Top 10 RV Etiquette Tips
If you’re new to the RV lifestyle, the last thing you want to do is break one of those “but everyone knows them” unspoken campsite rules. So here are our top ten RV etiquette tips to make you the kind of RV-er that everyone wants to have around.
(We’ve got more in our At the Campsite: 4 Tips to be a Considerate Camper.)
- Practice at home, not in the campground. If this is your first foray to a campground with your rig, get some behind-the-wheel hours in at an empty parking lot before you head out. You don’t want to pull into a campground and realize that you’re not sure how to back up your rig, what your turning radius is or how much your rear overhang will swing out when you’re making a tight turn, says RV Etiquette Part One. You also don’t want the people around you worried that you might take out their RV because you don’t know what you’re doing. (RV Etiquette Part One has great advice on what to practice before you head out.)
- Adhere to site boundaries. There may not be fences or walls but each site space is for the use of the person who paid for it. While it may be faster to cut through your RV neighbor’s spot to get to the bathroom, it’s still bad manners. Either use the marked pathways or walk on the roadway, watching out for other RV-ers driving through.
- Be a clean camper. Pick up your trash, clean up after your pets, and leave the restroom facilities cleaner than before you used them. Also, adhere to any posted rules about smoking in communal areas. Some people may have health issues while others might prefer to not wear “tobacco cologne.” Even within your own site, be aware that smoke is no respecter of boundaries. Try to stay downwind of other campers.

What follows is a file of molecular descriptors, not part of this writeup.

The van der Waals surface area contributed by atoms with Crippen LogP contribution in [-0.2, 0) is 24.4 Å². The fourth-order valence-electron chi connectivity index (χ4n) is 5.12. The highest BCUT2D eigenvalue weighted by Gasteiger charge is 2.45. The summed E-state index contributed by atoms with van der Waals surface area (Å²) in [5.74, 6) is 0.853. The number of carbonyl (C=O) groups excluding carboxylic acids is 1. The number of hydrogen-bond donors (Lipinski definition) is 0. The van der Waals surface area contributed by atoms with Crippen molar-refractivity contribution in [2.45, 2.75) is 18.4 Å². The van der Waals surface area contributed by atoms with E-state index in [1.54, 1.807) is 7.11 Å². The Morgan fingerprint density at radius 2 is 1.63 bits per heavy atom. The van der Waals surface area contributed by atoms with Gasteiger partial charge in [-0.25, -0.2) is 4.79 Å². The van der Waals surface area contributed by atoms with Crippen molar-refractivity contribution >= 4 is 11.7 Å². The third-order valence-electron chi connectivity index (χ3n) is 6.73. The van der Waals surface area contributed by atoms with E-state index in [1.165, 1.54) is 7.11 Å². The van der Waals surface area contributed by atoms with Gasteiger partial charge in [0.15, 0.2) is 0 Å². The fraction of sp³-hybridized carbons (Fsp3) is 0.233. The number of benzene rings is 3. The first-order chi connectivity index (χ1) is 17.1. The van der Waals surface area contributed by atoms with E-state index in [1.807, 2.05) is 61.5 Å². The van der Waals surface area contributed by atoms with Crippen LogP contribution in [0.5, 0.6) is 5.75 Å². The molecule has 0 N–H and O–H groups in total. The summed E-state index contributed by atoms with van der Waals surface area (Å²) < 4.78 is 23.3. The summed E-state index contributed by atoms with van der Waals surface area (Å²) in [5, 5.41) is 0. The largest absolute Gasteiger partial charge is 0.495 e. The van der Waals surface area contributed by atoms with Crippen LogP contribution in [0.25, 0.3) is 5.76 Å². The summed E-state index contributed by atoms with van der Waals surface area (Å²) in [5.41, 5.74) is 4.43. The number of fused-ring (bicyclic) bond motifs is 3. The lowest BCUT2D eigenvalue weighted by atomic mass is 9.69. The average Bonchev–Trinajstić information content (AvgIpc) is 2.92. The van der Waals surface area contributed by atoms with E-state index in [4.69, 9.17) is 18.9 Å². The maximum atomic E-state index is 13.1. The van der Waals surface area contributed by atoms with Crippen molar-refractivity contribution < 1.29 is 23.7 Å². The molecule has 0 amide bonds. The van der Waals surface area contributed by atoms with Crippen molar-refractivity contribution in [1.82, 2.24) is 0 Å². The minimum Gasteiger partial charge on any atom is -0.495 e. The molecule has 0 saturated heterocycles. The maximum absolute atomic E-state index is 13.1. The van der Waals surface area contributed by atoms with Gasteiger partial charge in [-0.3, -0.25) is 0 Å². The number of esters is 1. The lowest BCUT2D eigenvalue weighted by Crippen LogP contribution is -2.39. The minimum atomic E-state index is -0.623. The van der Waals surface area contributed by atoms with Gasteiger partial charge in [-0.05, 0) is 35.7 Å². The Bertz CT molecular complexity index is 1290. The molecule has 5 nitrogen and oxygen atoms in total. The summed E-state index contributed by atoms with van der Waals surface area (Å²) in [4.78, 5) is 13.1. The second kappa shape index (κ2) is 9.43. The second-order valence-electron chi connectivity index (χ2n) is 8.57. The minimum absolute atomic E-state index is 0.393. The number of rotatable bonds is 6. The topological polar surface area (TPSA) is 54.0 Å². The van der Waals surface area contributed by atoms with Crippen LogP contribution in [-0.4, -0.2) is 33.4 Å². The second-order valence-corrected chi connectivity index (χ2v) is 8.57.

- Don’t be a “stinky” camper. After you use a dump station to empty your tanks, spray it down, says KOA. This keeps it from being a smelly mess for the next camper. Traveling with a baby? Don’t toss “loaded” diapers right into the restroom waste basket. Place in a plastic bag and tie it shut,
- Know when you are supposed to arrive—and leave. You don’t want to wake up other campers by pulling in late at night, and you don’t want to overstay your time so the next camper is waiting for the space. And if you have a choice, don’t park “cheek by jowl” if there are other open spaces.
- Find out about restrictions on campfires before you light the logs. The campground may have rules based on the season or location or just for general safety. Always inquire before setting a fire. And if you’re cutting wood for the fire, use a handsaw, not a noisy chainsaw! (Family Handyman has a list of 10 things not to burn in your campfire.)
- Don’t be over-friendly. Yes, a big part of the RV lifestyle is turning strangers into friends. But not everyone wants to mix-and-mingle from dawn to dusk. Start with a simple wave and greeting and wait for a response. And if people are working on their rig, don’t interrupt. The distraction could be dangerous.
- Don’t be needy. RV-ers love to share their knowledge and expertise but don’t expect your camp neighbors to spend their time teaching you how to do RV tasks that you should have learned while at home. It’s okay to ask a question or two, but if you’re totally clueless, take some classes. Check out RV Education 101, RV Driving School, RV Basic Training and RV Tech Course.
- Play “follow the leader.” Pay attention to how other trailers are angled around their utility hookups and set yours the same way, recommends esurance. This makes efficient use of the available space. Make sure your trailer won’t block traffic when it’s unhooked, and chock your tires to keep your rig from moving.
- Follow good boondocking behavior. When boondocking, KOA recommends creating a buffer zone to keep noise from traveling to other campsites, and pick a spot that has been used before to reduce your impact on the natural environment. And of course, don’t leave trash behind and handle your private “business” properly: bury your waste and toilet paper 6 to 8 inches deep away from any water source.
Bonus Tip: Get a copy of the campground rules, either from the website or as soon as you arrive, and observe them, says Your RV Lifestyle. And whether you’re staying at a campground or boondocking, follow the Seven Principles of Leave No Trace.